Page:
Richmond Food News: Week of Feb. 1-5, 2021

Fully Stocked

“Take what you need, give what you can” is the motto of the newly launched RVA Community Fridges. Started by a VCU grad, the goal of the volunteer-led grassroots initiative is to place refrigerators stocked with healthy items in food-insecure neighborhoods throughout the city to combat hunger. Colorfully painted and stocked with donations, the first Richmond fridge was introduced last weekend outside Pomona in Union Hill. (Richmond magazine)

Eat Your Heart Out

Whether you’re a Valentine’s Day purist or takeout vibes have always been your style, we’ve tracked down a mix of local eateries helping to spread the love on Feb. 14. On the heart-shaped bill: everything from pastries called Mexican Kisses to a solo taco kit and a multicourse dinner with caviar and roasted duck. (Richmond magazine)

Getting Jjigae With It

This month, writer (and soon-to-be star of Food Network’s new season of “Spring Baking Championship” — stay tuned for details) Keya Wingfield explores Korean cuisine, from pantry essentials and where to buy them locally to a snack so popular it was being sold for three times its regular price on the web. P.S.: More snow is in the forecast, and cozying up with a blanket and the Korean stew jjigae sounds like a winning combo. (Richmond magazine)

Slicing and Dicing 

Local delivery service Chop Chop was recently approved for a $120,000 grant from the city to create the Richmond Rate Reduction Program. The program will reduce delivery fees charged to local restaurants from 20% to 7%. While designated for a three-month period only, the long-term objective is for Chop Chop to adopt the lower delivery rate. (News release)


Later, pizza and fast food; hello, fresh-pressed juices and salads. Bringing healthy choices to campus, the founder of Organic Krush recently debuted a second area location of the eatery in the Well-Being Center at the University of Richmond, her alma mater. (Richmond magazine)

What capers lack in size, they more than make up for in flavor. Get to know the Mediterranean buds and check out a recipe for caper-studded focaccia. (Richmond magazine)

The owners of Southbound will debut a namesake market on Tuesday, Feb. 9. Stop in to stock up on items from local bakers, makers and food purveyors and plenty of grab-and-go food. Pro tip: Snap up some of chef/co-owner Joe Sparatta’s handmade pastas.

Warning, get your hands on a Detroit-style pie and the biggest container of water ranch while you can — after less than a year in business, the Scott’s Addition pizza shop People’s Pie will light its ovens for the last time on Feb. 6. Helmed by former Southbound chef Craig Perkinson, the dough-head says to stay tuned for pop-ups and a possible new home for the concept in the future.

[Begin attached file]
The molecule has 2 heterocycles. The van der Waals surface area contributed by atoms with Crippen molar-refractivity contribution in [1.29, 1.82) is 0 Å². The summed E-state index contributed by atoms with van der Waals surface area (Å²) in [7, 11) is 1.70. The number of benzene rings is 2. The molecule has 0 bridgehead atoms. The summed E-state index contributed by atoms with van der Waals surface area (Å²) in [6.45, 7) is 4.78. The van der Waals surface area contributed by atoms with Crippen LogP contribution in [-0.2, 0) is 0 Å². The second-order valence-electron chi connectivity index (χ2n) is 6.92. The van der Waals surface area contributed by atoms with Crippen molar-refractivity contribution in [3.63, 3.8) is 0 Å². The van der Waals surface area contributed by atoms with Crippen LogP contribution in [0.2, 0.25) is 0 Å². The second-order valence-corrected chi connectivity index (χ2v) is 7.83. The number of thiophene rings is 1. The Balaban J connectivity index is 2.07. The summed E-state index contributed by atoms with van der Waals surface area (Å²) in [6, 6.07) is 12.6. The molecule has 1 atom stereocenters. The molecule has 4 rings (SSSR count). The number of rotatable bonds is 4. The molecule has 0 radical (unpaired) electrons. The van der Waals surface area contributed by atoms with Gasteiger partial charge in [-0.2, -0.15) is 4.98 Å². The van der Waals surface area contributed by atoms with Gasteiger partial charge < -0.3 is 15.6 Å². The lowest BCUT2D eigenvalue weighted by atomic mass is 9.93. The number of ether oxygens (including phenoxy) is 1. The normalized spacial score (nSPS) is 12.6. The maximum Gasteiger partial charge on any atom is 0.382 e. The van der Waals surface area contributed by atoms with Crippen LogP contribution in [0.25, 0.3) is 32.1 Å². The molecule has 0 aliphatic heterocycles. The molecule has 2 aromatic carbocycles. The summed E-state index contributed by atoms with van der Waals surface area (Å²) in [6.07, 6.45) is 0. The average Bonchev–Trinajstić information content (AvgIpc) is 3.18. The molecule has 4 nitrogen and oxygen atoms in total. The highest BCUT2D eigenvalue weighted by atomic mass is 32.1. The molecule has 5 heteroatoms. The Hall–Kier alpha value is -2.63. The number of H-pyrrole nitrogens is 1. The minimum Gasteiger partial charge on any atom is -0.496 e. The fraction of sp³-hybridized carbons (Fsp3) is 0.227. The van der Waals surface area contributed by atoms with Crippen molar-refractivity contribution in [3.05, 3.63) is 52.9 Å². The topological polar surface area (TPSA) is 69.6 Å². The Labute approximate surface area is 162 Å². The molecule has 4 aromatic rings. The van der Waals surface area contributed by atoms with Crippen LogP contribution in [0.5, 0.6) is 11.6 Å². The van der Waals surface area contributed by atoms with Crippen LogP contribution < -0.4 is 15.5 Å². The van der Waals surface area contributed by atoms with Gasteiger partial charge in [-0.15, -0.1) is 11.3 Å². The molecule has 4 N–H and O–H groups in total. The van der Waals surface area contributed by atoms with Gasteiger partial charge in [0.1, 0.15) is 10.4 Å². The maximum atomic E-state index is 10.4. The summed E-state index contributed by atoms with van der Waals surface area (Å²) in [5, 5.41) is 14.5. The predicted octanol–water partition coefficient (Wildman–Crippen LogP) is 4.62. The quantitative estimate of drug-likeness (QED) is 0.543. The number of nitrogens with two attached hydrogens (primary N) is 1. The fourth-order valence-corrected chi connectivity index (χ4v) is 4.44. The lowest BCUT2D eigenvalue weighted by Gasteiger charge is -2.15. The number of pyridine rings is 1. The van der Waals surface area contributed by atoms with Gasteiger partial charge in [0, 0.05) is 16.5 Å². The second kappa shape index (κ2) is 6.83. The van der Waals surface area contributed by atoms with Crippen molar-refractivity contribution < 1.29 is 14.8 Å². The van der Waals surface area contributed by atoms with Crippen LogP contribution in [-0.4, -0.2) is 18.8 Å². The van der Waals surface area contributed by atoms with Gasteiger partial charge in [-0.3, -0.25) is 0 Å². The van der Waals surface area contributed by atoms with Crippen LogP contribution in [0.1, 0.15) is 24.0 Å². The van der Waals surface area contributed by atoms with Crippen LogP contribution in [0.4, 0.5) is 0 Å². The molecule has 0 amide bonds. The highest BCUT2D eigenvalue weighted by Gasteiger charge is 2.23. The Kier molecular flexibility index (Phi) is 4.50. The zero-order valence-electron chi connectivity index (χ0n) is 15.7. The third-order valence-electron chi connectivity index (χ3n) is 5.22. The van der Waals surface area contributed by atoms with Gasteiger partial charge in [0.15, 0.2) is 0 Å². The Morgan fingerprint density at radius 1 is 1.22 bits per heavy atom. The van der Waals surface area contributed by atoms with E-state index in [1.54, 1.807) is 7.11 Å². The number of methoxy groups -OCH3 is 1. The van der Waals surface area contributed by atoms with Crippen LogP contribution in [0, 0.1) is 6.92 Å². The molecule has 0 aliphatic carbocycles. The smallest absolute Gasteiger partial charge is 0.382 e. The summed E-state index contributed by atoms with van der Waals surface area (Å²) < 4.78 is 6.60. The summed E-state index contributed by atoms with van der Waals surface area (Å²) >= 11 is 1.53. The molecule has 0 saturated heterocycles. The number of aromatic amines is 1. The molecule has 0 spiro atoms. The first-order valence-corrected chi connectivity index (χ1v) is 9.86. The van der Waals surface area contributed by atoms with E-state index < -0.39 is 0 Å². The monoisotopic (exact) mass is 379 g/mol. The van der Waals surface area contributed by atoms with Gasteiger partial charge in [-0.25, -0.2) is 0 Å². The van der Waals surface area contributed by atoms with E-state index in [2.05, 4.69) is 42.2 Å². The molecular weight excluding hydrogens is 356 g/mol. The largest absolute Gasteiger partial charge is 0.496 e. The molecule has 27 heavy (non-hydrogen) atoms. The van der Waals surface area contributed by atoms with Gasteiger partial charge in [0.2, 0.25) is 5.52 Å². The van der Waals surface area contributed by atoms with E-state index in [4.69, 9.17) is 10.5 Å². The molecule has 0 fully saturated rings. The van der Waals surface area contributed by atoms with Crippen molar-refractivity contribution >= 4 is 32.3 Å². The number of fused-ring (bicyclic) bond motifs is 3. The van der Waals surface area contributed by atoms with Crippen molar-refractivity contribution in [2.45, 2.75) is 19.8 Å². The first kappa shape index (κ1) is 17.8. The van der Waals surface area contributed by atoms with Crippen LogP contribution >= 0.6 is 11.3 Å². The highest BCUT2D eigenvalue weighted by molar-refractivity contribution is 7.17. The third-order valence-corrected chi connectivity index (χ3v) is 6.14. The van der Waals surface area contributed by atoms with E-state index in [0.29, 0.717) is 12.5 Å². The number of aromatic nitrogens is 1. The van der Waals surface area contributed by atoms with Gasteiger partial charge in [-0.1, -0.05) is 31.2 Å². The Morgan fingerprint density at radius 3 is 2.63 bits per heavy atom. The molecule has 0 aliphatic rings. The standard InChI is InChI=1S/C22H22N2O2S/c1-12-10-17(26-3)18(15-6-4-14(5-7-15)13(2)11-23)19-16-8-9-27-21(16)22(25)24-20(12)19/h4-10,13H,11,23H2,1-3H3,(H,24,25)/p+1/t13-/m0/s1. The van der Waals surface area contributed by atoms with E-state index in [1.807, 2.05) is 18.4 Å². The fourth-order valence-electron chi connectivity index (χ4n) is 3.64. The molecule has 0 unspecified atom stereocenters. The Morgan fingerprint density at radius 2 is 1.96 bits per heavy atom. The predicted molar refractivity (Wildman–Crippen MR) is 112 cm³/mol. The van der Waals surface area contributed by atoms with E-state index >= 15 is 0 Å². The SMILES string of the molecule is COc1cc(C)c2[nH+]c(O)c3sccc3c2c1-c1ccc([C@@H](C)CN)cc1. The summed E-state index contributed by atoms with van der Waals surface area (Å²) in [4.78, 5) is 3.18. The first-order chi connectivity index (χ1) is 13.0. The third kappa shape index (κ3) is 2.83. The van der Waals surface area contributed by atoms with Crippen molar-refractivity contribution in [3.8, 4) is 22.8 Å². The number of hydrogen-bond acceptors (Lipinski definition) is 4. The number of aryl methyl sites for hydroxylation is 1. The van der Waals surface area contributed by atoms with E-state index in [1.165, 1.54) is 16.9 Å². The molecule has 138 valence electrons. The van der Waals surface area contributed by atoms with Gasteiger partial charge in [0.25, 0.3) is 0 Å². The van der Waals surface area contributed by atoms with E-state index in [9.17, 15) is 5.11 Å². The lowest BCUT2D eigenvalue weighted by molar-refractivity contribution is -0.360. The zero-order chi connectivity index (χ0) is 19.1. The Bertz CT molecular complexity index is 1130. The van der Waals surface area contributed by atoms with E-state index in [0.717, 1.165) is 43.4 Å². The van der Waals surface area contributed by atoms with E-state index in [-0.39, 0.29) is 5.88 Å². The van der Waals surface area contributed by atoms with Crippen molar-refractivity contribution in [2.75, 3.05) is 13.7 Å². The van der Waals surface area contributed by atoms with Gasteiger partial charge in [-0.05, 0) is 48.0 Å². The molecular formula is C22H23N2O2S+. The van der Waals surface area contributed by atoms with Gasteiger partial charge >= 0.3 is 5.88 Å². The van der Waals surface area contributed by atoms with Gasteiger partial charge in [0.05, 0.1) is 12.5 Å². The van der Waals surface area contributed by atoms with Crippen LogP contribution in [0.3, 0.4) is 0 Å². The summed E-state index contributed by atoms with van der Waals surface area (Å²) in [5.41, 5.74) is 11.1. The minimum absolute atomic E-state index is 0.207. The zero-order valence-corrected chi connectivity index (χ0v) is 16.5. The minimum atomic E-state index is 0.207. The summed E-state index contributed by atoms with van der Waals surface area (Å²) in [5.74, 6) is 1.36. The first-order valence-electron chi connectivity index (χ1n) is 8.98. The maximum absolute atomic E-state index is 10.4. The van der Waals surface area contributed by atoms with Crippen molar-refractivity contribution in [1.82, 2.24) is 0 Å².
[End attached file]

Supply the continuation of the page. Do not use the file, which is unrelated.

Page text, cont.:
Following a test run of the pop-up Big Wife’s Mac n’ Cheese, Old Original Bookbinder’s has announced some seriously comforting news — the search is on for a permanent home for the mac and cheese concept.

The owners of Soul Taco have been keeping things fresh. Over the holidays the trio rolled out the holiday-themed Jingle Belle pop-up, and now they are onto their newest concept — JewFro. Blending traditional Jewish dishes with the bold flavors of African cuisine, the menu features a hefty lineup of sandwiches — falafel, Reuben and schnitzel — for lunch, along with pierogis, peanut soup, lamb tagine, peri peri grilled chicken and much more.

Church Hill’s Alewife has made a return to takeout following a monthlong winter break. Speaking of Church Hill restaurants, if you’re looking for food that warms the soul — literally and figuratively — each Tuesday, for every quart of soup sold, Grisette donates a meal to someone in need. Last month the restaurant sold 70 quarts of soup as part of the effort dubbed Grisette Gives Back.

Last weekend, the buttermilk doughnut pop-up Beaunuts officially graduated to brick-and-mortar status, opening in downtown Petersburg.

Upcoming Events 

We strongly encourage everyone to make safe and smart decisions and adhere to municipal and business guidelines related to the pandemic.

  • Brunch for Dinner, Ipanema Cafe (Feb. 5): An evening of brunch food and breakfast cocktails
  • Charcuterie Box Class, Common House No. 2. (Feb. 5): The owner of Amazin’ Graze shares how to create a totally ’gram-worthy, and delicious, charcuterie box.
  • Make Ahead Super Bowl Snacks, Mise en Place (Feb. 5): A virtual class on whipping up the ultimate Super Bowl spread
  • Safe Space Market, Lakeside Farmers’ Market (Feb. 5): The inaugural event highlights the region’s LGBTQ+/BIPOC makers, purveyors, artists and small-business owners.
  • Sincero Pop-up, Hatch Cafe (Feb. 6): For the first time ever, the entire menu of authentic Mexican cuisine is up for grabs. 
  • Bacon Butter Burger Pop-up, Alewife (Feb. 6): Is a pizza burger a thing? According to this pop-up menu, the answer is yes. Preorders close Feb. 5.
  • Brunch Day Party, The Nutty Buttery (Feb. 6): A special menu of vegan options, as well as Caribbean-inspired bites
  • Carolina Girl Catering Pop-up, Hatch Cafe (Feb. 7): Debut event from owner Robyn Carter, featuring low country shrimp and grits and vegan banana pancakes
  • Cheesy Movie Tuesday, Starr Hill Brewery (Feb. 9):  Snacks and sips during a screening of “Forgetting Sarah Marshall”
  • Susie & Esther Pop-up, The Jasper (Feb. 10): The Mediterranean- and Jewish-inspired concept rolls out hummus night.

In Other Food News …

  • Middleburg’s Salamander Resort & Spa has been chosen as the location for the Family Reunion, a multiday celebration of diversity in the hospitality industry and the brainchild of award-winning chef Kwame Onwuachi, formerly of Washington, D.C.’s Kith & Kin. The event will take place Aug. 19-22 and feature demos and discussions from prominent voices in the food community, including Carla Hall, Nina Compton, Carlton McCoy, Rodney Scott and more. (Food & Wine)